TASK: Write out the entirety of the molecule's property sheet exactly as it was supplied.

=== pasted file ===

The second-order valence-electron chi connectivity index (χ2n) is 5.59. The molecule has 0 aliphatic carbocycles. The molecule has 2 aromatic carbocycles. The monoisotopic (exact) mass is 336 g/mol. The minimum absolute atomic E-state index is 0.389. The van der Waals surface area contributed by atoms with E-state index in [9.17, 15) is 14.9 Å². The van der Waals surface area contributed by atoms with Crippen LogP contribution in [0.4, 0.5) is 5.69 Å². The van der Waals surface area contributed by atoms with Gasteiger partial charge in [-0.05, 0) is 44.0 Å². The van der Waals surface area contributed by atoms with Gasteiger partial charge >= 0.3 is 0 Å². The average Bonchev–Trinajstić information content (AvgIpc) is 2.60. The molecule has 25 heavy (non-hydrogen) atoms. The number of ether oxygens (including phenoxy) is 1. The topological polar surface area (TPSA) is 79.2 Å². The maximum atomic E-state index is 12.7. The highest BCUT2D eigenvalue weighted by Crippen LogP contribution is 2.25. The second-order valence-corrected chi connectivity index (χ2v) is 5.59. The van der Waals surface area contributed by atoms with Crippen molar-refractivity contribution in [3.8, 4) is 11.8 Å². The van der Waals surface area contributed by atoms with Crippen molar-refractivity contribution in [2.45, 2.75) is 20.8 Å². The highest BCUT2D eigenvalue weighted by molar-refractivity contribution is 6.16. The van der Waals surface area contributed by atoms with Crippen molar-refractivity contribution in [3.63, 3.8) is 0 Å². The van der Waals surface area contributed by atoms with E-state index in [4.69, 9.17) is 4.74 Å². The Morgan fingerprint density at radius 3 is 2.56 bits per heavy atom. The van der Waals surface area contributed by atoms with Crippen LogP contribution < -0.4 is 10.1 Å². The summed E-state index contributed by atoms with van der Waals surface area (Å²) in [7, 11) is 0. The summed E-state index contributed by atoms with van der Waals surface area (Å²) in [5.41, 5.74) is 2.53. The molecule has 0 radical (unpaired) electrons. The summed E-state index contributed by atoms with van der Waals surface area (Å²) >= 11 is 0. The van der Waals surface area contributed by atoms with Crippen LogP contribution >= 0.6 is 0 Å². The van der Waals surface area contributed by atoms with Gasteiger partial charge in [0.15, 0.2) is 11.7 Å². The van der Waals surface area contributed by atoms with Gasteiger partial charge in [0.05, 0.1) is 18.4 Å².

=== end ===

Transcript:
The second-order valence-electron chi connectivity index (χ2n) is 5.59. The molecule has 0 aliphatic carbocycles. The molecule has 2 aromatic carbocycles. The monoisotopic (exact) mass is 336 g/mol. The minimum absolute atomic E-state index is 0.389. The van der Waals surface area contributed by atoms with E-state index in [9.17, 15) is 14.9 Å². The van der Waals surface area contributed by atoms with Crippen LogP contribution in [0.4, 0.5) is 5.69 Å². The van der Waals surface area contributed by atoms with Gasteiger partial charge in [-0.05, 0) is 44.0 Å². The van der Waals surface area contributed by atoms with Gasteiger partial charge >= 0.3 is 0 Å². The average Bonchev–Trinajstić information content (AvgIpc) is 2.60. The molecule has 25 heavy (non-hydrogen) atoms. The number of ether oxygens (including phenoxy) is 1. The topological polar surface area (TPSA) is 79.2 Å². The maximum atomic E-state index is 12.7. The highest BCUT2D eigenvalue weighted by Crippen LogP contribution is 2.25. The second-order valence-corrected chi connectivity index (χ2v) is 5.59. The van der Waals surface area contributed by atoms with Crippen molar-refractivity contribution in [3.8, 4) is 11.8 Å². The van der Waals surface area contributed by atoms with Crippen molar-refractivity contribution in [2.45, 2.75) is 20.8 Å². The highest BCUT2D eigenvalue weighted by molar-refractivity contribution is 6.16. The van der Waals surface area contributed by atoms with Crippen molar-refractivity contribution in [3.63, 3.8) is 0 Å². The van der Waals surface area contributed by atoms with E-state index in [4.69, 9.17) is 4.74 Å². The Morgan fingerprint density at radius 3 is 2.56 bits per heavy atom. The van der Waals surface area contributed by atoms with Crippen LogP contribution < -0.4 is 10.1 Å². The summed E-state index contributed by atoms with van der Waals surface area (Å²) in [7, 11) is 0. The summed E-state index contributed by atoms with van der Waals surface area (Å²) in [5.41, 5.74) is 2.53. The molecule has 0 radical (unpaired) electrons. The summed E-state index contributed by atoms with van der Waals surface area (Å²) >= 11 is 0. The van der Waals surface area contributed by atoms with Crippen LogP contribution >= 0.6 is 0 Å². The van der Waals surface area contributed by atoms with Gasteiger partial charge in [0.15, 0.2) is 11.7 Å². The van der Waals surface area contributed by atoms with Gasteiger partial charge in [0.05, 0.1) is 18.4 Å².